– Decrease post-production textile waste.
– Discover new opportunities for sourcing high-end recycled materials and move toward their internal goals of circularity.
– On the ground circularity collaboration with manufacturing partners in sourcing country.
– Traceability and infrastructures to scale circular supply chains.
– Potential for consumer-facing traceability of recycled material content.
– Collaboration with other brands and industry engagement of policy and investor communities.
– Potential to build business resilience against issues demonstrated by COVID-19 crisis.
Benefits for recyclers:
– Buying pre-segregated textile waste sourced directly from the manufacturer to enable greater feedstock control, reduce contamination and increase quality.
– Sourcing traceable waste with full background data, to improve their internal processes and sales, whilst enabling brands and manufacturers to demonstrate circularity.
– Exploring the possibility to work with manufacturers and brands to reintroduce recycled yarns made from their production waste back into new products. Creating an opportunity to offer a circular service to brands and other customers.
– Establishing or growing existing recycling capacity and the valorisation of textile waste within Bangladesh. Exploring the opportunities of how such a cross sectorial project can support such business activities.
How does the project address environmental sustainability?
By establishing circular systems in Bangladesh, the project aims to facilitate a decrease in textile waste and increase the use of recycled fibres. Transitioning from virgin to recycled materials reduces the demand of raw materials, CO2 emissions, water consumption, water pollution, land and fertiliser use, and eutrophication related to the production of textiles.
How does the project address human rights, social and labour conditions?
Although the project does not specifically address human rights, social responsibility and labour conditions, it does address systemic change in the fashion industry. Our aim is to identify an inclusive infrastructure for circular fashion in Bangladesh with a business model that distributes value across the different actors and that can offer industry resilience for the future.
The fashion industry has to decouple value from growth to drastically reduce its use of natural resources and GHG emissions. This transition could negatively impact a production country such as Bangladesh that is dependent on the (current system of the) fashion industry for over 11% of its GDP. A new circular system therefore must be developed in close collaboration with all actors and stakeholders, with understanding and mitigation of the potential disruption a new system can cause, for instance for jobs and the informal sector. Upholding standards for the respect of universal human rights for all people employed along the value chain, social responsibility and fair labour conditions are integral to a new fashion system that can thrive while generating prosperity for people and communities and restoring our planet.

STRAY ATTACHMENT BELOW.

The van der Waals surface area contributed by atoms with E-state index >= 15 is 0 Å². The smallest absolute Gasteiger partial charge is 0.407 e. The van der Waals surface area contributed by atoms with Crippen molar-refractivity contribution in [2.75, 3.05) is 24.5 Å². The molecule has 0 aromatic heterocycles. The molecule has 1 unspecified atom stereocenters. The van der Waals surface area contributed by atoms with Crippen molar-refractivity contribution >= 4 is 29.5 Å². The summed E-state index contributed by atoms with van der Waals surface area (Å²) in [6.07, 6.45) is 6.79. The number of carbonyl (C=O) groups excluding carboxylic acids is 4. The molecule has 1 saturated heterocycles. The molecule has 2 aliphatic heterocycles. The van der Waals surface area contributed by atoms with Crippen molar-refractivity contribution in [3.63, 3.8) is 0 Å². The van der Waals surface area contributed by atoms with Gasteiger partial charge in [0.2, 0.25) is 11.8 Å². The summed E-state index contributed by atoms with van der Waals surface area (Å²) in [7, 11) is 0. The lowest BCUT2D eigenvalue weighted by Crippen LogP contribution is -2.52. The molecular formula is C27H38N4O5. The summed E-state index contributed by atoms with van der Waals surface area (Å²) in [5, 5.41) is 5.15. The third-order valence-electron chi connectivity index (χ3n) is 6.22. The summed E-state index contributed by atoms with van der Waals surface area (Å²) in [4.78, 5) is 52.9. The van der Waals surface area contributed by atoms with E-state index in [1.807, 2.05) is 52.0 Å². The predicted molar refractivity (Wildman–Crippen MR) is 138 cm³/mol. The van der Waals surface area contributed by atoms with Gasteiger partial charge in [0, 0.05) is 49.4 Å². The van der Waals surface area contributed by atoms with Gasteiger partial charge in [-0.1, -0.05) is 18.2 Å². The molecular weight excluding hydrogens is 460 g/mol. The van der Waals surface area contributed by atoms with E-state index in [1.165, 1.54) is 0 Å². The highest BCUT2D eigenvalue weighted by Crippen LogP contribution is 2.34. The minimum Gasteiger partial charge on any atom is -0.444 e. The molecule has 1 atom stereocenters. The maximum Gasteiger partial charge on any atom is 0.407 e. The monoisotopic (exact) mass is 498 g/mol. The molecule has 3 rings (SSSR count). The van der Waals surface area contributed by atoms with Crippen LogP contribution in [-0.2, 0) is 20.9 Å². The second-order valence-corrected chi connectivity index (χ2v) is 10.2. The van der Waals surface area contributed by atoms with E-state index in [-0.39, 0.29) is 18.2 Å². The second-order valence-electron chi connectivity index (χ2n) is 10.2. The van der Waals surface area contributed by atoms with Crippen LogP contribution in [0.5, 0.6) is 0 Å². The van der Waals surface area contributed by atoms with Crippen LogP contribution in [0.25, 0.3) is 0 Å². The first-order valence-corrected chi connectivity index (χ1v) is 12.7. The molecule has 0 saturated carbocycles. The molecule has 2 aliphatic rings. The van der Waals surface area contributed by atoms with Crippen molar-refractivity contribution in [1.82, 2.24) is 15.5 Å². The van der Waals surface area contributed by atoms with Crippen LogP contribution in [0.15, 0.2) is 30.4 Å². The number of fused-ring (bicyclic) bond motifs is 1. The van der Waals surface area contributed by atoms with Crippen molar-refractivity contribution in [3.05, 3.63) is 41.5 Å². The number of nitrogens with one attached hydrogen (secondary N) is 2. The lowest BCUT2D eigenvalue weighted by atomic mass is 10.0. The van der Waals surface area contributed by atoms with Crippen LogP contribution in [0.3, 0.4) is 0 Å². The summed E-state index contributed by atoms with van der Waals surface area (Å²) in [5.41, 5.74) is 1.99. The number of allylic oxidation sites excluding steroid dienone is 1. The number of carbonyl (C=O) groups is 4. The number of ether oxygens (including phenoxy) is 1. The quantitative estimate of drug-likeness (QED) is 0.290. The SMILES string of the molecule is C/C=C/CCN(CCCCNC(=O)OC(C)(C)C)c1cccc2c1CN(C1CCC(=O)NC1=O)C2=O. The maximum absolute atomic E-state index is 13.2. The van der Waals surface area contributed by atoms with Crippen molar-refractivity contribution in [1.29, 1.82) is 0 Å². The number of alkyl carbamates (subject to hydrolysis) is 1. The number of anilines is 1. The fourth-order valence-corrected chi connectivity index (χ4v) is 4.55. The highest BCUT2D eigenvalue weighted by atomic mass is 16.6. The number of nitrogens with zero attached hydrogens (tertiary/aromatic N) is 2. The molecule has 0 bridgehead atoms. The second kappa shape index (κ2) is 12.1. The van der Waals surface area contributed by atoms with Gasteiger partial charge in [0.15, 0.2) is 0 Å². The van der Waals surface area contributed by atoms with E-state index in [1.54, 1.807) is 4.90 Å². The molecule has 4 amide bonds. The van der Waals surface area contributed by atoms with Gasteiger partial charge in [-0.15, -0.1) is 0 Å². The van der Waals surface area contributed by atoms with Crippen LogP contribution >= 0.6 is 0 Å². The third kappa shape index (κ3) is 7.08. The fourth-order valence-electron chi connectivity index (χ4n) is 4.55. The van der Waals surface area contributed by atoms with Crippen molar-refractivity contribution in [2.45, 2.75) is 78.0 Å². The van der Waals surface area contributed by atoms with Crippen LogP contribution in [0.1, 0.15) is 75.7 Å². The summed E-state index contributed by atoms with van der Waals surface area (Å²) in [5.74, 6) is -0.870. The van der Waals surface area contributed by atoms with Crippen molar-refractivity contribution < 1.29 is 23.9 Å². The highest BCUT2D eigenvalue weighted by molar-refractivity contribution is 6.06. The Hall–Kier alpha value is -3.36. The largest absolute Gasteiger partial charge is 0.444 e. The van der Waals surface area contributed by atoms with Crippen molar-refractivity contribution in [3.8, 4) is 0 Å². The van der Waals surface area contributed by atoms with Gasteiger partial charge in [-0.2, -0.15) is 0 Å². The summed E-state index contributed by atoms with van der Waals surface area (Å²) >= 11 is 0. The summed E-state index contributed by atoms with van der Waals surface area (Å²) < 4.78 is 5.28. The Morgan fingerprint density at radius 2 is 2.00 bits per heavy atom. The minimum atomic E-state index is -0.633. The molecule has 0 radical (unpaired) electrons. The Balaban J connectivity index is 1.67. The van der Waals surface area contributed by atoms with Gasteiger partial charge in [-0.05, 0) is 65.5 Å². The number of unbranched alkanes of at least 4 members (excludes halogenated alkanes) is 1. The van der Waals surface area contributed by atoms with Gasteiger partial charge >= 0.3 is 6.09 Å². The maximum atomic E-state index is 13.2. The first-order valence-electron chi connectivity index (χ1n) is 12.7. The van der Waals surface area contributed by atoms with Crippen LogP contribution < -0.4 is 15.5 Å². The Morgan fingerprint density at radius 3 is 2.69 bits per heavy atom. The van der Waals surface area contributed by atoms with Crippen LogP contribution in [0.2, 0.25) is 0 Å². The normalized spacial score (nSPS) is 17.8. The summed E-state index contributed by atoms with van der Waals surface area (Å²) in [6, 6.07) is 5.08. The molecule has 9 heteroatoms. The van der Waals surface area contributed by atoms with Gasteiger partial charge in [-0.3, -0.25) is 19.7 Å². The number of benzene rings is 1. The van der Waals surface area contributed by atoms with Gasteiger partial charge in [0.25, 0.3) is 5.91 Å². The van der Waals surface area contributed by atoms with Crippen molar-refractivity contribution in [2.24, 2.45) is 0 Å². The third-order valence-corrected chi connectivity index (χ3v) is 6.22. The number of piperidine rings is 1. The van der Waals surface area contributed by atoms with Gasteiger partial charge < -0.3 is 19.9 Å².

Through the collaborative nature of the project, we aim to address issues and integrate solutions at a foundational level. The partnership facilitates collaborations between brands, manufacturers and recyclers and engages stakeholders such as regulators and investors around the current barriers and economic opportunities.
All brand participants subscribe to at least one of the following international frameworks for responsible business conduct:
– UN Global Compact
– UN Guiding Principles on Business and Human Rights
– OECD guidelines for multinational enterprises
– ILO decent work agenda
– UN Global Compact
How does the project address the issues arising in the apparel industry in Bangladesh as a consequence of COVID-19?
The consequences of COVID19 highlighted the many systemic failures of the fashion industry. Within the Circular Fashion Partnership, we are seeking long-term solutions for a thriving industry that brings prosperity to people and communities and restores our planet.
Our aim is to build an inclusive infrastructure for circular fashion in Bangladesh with a business model that distributes value across the different actors and that can offer industry resilience for the future. Post-production waste is a low hanging fruit to support the emerging recycling industry in Bangladesh and there’s a significant economic opportunity to start closing the loop at scale.
During the first wave of COVID-19 there was a sizeable overstock and deadstock pile-up in Bangladesh and other production countries. This could happen again if supply chains are disrupted due to further COVID-19 restrictions or for instance consequences of the climate crisis. A long-term and structural solution for inventory / deadstock management, such as real-time inventory systems and online marketplaces, are examples of solutions we are testing scenarios within the partnership.
The initiative is focussing on Bangladesh as it arguably possesses the most in-demand and recyclable waste of any garment producing country, but the majority of its waste is currently being exported. There is a substantial opportunity to make Bangladesh a leader in circularity by scaling the recycling capacity in the country and generating more value from these waste streams.
Exporting of textile waste from Bangladesh (in most cases to India for downcycling) and lack of high-level recycling capacity means a massive resource loss for the country currently. On the same extent it also represents a huge opportunity to demonstrate how waste could be redirected at scale to higher value chains and the country’s total GDP growth could be linked with regenerated revenues from the same resources by closing the loop for the fashion industry. If the same $71 million revenue from selling waste to other countries could be increased by 10-30 times through selling recycled fabrics to global fashion brands, it could become a massive positive success-story for circular economy. This could again be replicated to other major garment and footwear manufacturing countries such as Vietnam and Indonesia.